“Once you call this network they screen you to make sure you speak the part. When they’ve done that they’ll send you to another house where they again make sure you speak the part and look the part. You pay those guys and they’ll give you a chip or a marble of some sort, which you take to another location which is essentially a brothel,” Pawul said.
Kentucky recently passed a Human Trafficking Victims Rights Act, which among other things enables safe harbor laws, so that judges can expunge the records of those they believe to be victims of human trafficking. Pawul said this is a step in the right direction, but there is still much more that needs to be done.
Pawul was lead detective on a recent case of labor trafficking here in Louisville. A chinese restaurant owner had his workers, many of which did not speak English, living in his basement and working 14 hour shifts for only $4.80 an hour. But this was the first labor trafficking case in Jefferson county. And since many people, including the judge, didn’t fully understand it, the defendant went free.
“The judge admitted in open court, ‘I do believe these people are being wronged but I think its a product of their own doing,’” said Pawl.
One of the victims in the case, a chinese woman who was brought here illegally by others, was told that her children were too expensive to take care of here in America. Those that brought her here said they would take them back to China for her. She lost contact with them, and Pawul believes the children were sold either into slavery or sex slavery.
Emily Neil, a forensic nurse specialist with the University of Louisville, Kosair Charities Division of Forensic Medicine, said that many victims will usually hide the fact that they have been victimized, making it even harder to identify or prosecute the offenders.
“These victims don’t come out and say they’re victims. There’s shame associated with it, there’s control issues associated with it and they’re fearful,” said Neil. “Much like the victims of domestic violence don’t always come out and say that they’re victims. There’s kind of a stigma.”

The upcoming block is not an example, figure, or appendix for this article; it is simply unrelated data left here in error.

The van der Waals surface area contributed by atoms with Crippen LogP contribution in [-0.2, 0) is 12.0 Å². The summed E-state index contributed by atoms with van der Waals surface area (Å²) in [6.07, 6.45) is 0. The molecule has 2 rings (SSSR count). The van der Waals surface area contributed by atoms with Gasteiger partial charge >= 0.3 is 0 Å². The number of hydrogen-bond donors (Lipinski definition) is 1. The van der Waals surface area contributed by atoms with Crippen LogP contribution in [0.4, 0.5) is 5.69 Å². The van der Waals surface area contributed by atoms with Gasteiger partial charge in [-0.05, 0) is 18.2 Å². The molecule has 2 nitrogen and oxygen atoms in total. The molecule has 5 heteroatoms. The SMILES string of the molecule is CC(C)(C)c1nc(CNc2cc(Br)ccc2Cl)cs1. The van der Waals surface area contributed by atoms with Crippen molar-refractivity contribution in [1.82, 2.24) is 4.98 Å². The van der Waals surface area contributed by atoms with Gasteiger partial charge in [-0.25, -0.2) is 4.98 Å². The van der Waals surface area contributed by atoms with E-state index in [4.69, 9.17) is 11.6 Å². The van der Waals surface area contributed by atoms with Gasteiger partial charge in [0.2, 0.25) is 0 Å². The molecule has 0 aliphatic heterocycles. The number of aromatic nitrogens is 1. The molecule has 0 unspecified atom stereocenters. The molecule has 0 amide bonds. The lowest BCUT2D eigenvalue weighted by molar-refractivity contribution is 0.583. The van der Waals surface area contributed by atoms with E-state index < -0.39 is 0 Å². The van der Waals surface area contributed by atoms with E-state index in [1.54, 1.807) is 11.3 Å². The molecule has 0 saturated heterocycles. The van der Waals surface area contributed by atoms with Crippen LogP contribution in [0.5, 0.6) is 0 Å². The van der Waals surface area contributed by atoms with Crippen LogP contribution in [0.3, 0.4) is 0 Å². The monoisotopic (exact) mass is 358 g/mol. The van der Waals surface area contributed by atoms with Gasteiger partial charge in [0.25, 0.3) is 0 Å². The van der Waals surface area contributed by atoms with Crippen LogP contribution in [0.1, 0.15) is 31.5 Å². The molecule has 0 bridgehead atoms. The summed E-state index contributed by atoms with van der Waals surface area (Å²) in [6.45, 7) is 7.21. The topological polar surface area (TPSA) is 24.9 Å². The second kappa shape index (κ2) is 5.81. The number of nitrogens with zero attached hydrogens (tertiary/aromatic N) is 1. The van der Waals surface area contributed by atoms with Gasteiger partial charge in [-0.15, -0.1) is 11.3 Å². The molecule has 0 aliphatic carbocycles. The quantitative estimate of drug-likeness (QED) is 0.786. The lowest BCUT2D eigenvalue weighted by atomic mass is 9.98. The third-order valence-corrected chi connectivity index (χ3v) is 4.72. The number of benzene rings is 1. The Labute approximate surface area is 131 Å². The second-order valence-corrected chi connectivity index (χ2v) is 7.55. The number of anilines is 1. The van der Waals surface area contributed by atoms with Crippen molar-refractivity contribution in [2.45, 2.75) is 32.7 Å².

Identifying victims has become increasingly important as awareness of the issue begins to grow, Neil said. As a certified sexual assault nurse examiner (SANE), she said they often look for things like fear of eye contact, evidence of malnutrition and sleep deprivation, or an inability to answer to simple questions.
“If you ask her where she is, or he is, and they can’t tell you. That’s a sign,” said Neil. “Because what happens is these victims are transported around so much, they just lose track of where they are, literally.”
Neil said there are no set protocols for dealing with this yet and that they are having to learn as they go. For now they are focusing on providing the necessary medical care, such as pregnancy and STI testing. While also contacting the proper authorities and the national hotline who keep a database on all possible cases of human trafficking. But she feels there is more to be done.
“I think we can always do more, I think there are some great organizations who are bringing this to light, and the more people that learn about it the more people can help,” Neil said. “But until it’s gone, we can always do more.”
If you suspect someone is the victim of human trafficking call the national hotline at 1-888-373-7888. But if you believe they are in immediate danger call 911.